I've been asked a couple of times about my embroidery, how I do things, any kinds of tips I could offer.
So, I've decided to work on a project, and along the way I'll tell you how I do things, and what options you have to make some simple embroidery have a little more spunk.
I'm not saying that the way I do things is necessarily correct, however, these things work for me, and maybe some of them will work for you too.
I always back my embroidery with a light iron on pelon (interfacing)... I have used both stitch on kind and iron on kind... in a pinch, I'll use a light muslin, and I've even just backed it with another layer of the same fabric (although that makes it quite thick but depending upon what I'm making, it can work okay)...
Why do I do this... because I like the firmness it adds... I feel one layer of fabric is thin if I am using cotton or linen and I just like the strength it adds. It especially keeps stitches like the satin stitch from puckering the fabric when you pull too tight... and even though I don't carry many stitches from one part of the design to another, on occasions like if I am doing small stitches like french knots I may carry the threads in the back from one stitch to the other and having that second layer helps hide the carried threads from showing through the front. I will make note here that the back of your work should look as good as the front, and so carrying your threads on the back is really something you should not do, but small leap overs I feel are acceptable... but that's just me.
One more thing I will mention is that I always use a hoop, I like the feel of holding a hoop and I like to have my fabric drum tight. I have several different sizes of hoops, and I have both round and oval hoops. Some people prefer to embroider without a hoop and that's okay too, I've tried it and I don't like it, so I always use a hoop.
If you have to copy your own pattern to your fabric, there are a few ways to do it... the easiest way is to use a light box. If you don't have a light box, then you can tape your pattern to a window, layer your fabric over it, then trace your pattern. This works okay for smaller patterns, however, if you are doing something with lots of detail or larger in size, you might find this inconvenient... another trick is to use a piece of glass or plexi-glass and prop it between two supports and shine a light from underneath.
When transferring your pattern it is best not to use pencil or pen... pencil and pen marks don't always wash out and pen can sometimes bleed. I use either a transfer pen or a micron pen. Transfer pens come in either thick or thin points, and can either be water soluble or air soluble. I use the water soluble because I don't know how long it will take me to finish an embroidery and I don't want the pen to fade before I finish my stitchery. The other thing about these transfer pens is that you don't want to iron them because your transfer may not be able to be removed. But my all time favourite if my micro pen, I use a .05 in a sepia shade, it is so fine that my stitches will cover it (even if I use only one strand of floss), but it is permanent, so make sure you don't make a mistake when transferring your design. There's also a transfer pen that you mark onto the back of your pattern and then you can place the design right on top of your fabric and iron it... this will transfer your drawn lines to your fabric and is permanent... I find this reminds me of the old fashioned pre-printed embroideries you can buy, but just like those the line ends up quite thick (it kind of melts with the iron and therefore bleeds a little), just like the blue lines on the pre-printed embroideries, and I find these are not normally covered up with your stitching. Finally, you can use transfer paper, it works like graphite paper but comes in a package of 5 colours... with this you place your fabric with a piece of the transfer paper on top and then your pattern on top of that. You draw directly over your pattern which, with the transfer paper underneath, will transfer the design to your fabric.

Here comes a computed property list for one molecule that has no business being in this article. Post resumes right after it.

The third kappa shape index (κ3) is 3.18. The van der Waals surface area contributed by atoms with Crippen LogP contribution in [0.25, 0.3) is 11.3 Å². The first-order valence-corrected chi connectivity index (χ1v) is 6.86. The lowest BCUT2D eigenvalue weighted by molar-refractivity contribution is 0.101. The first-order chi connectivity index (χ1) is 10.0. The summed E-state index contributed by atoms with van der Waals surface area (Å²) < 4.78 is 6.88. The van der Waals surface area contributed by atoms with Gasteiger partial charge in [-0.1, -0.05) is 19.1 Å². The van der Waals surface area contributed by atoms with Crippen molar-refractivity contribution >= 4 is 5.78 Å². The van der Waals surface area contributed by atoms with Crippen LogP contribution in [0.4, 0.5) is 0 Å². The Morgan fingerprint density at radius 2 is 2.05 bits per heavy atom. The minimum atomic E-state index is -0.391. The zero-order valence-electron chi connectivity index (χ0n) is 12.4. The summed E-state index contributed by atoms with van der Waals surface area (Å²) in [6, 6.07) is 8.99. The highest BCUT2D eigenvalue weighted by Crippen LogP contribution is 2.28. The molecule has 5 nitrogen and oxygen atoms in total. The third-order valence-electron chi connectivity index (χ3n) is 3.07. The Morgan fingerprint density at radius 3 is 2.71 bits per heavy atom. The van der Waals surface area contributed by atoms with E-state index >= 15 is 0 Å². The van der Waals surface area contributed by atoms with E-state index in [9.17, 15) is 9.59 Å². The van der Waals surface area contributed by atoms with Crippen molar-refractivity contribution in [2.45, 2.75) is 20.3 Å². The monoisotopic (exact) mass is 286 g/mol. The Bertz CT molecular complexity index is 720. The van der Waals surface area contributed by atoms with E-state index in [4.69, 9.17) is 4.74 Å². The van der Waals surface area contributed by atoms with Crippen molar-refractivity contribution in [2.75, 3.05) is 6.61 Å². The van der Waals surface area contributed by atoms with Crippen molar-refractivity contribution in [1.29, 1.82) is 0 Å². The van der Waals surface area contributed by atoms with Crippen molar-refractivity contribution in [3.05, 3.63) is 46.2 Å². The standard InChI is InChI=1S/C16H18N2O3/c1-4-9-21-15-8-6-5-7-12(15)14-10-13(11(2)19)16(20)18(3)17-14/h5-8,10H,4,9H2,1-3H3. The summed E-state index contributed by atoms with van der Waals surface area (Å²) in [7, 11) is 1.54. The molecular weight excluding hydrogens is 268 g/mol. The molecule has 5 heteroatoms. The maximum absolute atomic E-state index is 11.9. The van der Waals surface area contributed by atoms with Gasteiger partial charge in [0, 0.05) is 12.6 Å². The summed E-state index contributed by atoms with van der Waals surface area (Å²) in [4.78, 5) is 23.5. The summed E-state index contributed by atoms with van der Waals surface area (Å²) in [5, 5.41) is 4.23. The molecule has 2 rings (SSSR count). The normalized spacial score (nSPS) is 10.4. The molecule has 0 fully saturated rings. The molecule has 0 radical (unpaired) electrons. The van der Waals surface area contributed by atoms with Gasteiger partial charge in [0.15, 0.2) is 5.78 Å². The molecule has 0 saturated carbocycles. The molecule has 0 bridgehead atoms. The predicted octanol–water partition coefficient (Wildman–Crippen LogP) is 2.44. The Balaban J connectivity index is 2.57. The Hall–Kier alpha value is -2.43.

|Water soluble (top) permanent micron pen (bottom)|
One thing to remember when you transfer is to draw as "smoothly" as possible, don't use choppy little pencil strokes.. choppy strokes will cause little "blobs" where you start and finish your strokes... so try to use as much of a continuous line as possible, one trick is to look ahead of your pen to where you are going, not to look right at your pen tip.
When I transfer to my fabric I use a few different methods depending upon how I am planning my stitchery. I may use a solid line... this will allow me to just stitch directly over the lines, it acts as a border if I decide to use any kind of "colouring" technique, and also works for applique.
|Solid drawn lines using Micron pen|
|Solid drawn lines using water soluble pen (thicker tip)|
Lots of times I will just place dots around the border of what I need to stitch and just play "dot to dot".... with this method I can still just stitch, use it for placement for qppliques or any other technique I wish to use...
|Dotted outline using Micron pen|
And on other occasions I will use a combination of solid lines and dotted outlines.
|Both solid and dotted lines using a Micron pen|
Whatever method or tools you use is completely up to you, what works for you, and what gives you the results you are looking for.
In my next post, I hope to give you a few ideas on how to take your embroidery from simple to "pizazz" with just a few simple changes and by using your own imagination... but I'll need a bit of time to show you that cuz in order to show you a few different ways, I have to work on several samples at the same time... see ya in a couple of weeks!
Live, Love & Laugh!